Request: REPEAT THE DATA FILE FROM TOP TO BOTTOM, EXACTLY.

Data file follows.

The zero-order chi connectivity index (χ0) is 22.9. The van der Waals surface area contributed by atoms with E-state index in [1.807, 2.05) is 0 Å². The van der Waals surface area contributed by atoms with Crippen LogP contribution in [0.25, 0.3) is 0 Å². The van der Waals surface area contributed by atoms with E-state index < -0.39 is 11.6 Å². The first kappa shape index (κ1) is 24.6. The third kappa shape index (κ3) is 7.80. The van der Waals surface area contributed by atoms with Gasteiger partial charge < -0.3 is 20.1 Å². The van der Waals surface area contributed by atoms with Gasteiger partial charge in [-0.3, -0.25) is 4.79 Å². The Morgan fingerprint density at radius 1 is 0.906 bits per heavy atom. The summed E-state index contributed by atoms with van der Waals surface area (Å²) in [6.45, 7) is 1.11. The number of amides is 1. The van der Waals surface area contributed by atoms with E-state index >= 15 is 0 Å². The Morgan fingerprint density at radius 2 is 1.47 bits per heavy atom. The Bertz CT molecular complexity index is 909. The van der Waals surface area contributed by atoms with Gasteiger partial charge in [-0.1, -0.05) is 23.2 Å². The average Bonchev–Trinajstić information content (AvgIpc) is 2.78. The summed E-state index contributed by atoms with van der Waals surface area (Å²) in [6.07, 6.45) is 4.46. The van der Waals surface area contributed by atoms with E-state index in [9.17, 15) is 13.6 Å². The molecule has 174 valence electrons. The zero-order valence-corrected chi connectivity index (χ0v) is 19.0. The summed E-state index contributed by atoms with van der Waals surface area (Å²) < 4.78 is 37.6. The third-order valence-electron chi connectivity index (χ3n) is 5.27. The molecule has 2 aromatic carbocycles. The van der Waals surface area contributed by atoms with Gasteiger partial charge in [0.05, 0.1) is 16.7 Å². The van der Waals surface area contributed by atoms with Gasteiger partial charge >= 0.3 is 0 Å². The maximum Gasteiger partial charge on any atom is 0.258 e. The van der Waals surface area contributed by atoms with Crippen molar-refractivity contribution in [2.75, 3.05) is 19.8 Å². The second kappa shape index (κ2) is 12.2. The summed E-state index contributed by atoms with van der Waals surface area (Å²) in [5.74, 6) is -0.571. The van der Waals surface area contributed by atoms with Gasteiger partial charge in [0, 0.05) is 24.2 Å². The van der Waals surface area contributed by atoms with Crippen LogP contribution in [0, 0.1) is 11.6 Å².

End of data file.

The zero-order chi connectivity index (χ0) is 22.9. The van der Waals surface area contributed by atoms with E-state index in [1.807, 2.05) is 0 Å². The van der Waals surface area contributed by atoms with Crippen LogP contribution in [0.25, 0.3) is 0 Å². The van der Waals surface area contributed by atoms with E-state index < -0.39 is 11.6 Å². The first kappa shape index (κ1) is 24.6. The third kappa shape index (κ3) is 7.80. The van der Waals surface area contributed by atoms with Gasteiger partial charge < -0.3 is 20.1 Å². The van der Waals surface area contributed by atoms with Gasteiger partial charge in [-0.3, -0.25) is 4.79 Å². The Morgan fingerprint density at radius 1 is 0.906 bits per heavy atom. The summed E-state index contributed by atoms with van der Waals surface area (Å²) in [6.45, 7) is 1.11. The number of amides is 1. The van der Waals surface area contributed by atoms with E-state index >= 15 is 0 Å². The Morgan fingerprint density at radius 2 is 1.47 bits per heavy atom. The Bertz CT molecular complexity index is 909. The van der Waals surface area contributed by atoms with Gasteiger partial charge in [-0.1, -0.05) is 23.2 Å². The average Bonchev–Trinajstić information content (AvgIpc) is 2.78. The summed E-state index contributed by atoms with van der Waals surface area (Å²) in [6.07, 6.45) is 4.46. The van der Waals surface area contributed by atoms with E-state index in [9.17, 15) is 13.6 Å². The molecule has 174 valence electrons. The zero-order valence-corrected chi connectivity index (χ0v) is 19.0. The summed E-state index contributed by atoms with van der Waals surface area (Å²) < 4.78 is 37.6. The third-order valence-electron chi connectivity index (χ3n) is 5.27. The molecule has 2 aromatic carbocycles. The van der Waals surface area contributed by atoms with Gasteiger partial charge in [0.05, 0.1) is 16.7 Å². The van der Waals surface area contributed by atoms with Gasteiger partial charge >= 0.3 is 0 Å². The maximum Gasteiger partial charge on any atom is 0.258 e. The van der Waals surface area contributed by atoms with Crippen molar-refractivity contribution in [2.75, 3.05) is 19.8 Å². The second kappa shape index (κ2) is 12.2. The summed E-state index contributed by atoms with van der Waals surface area (Å²) in [5.74, 6) is -0.571. The van der Waals surface area contributed by atoms with Gasteiger partial charge in [0, 0.05) is 24.2 Å². The van der Waals surface area contributed by atoms with Crippen LogP contribution in [0, 0.1) is 11.6 Å².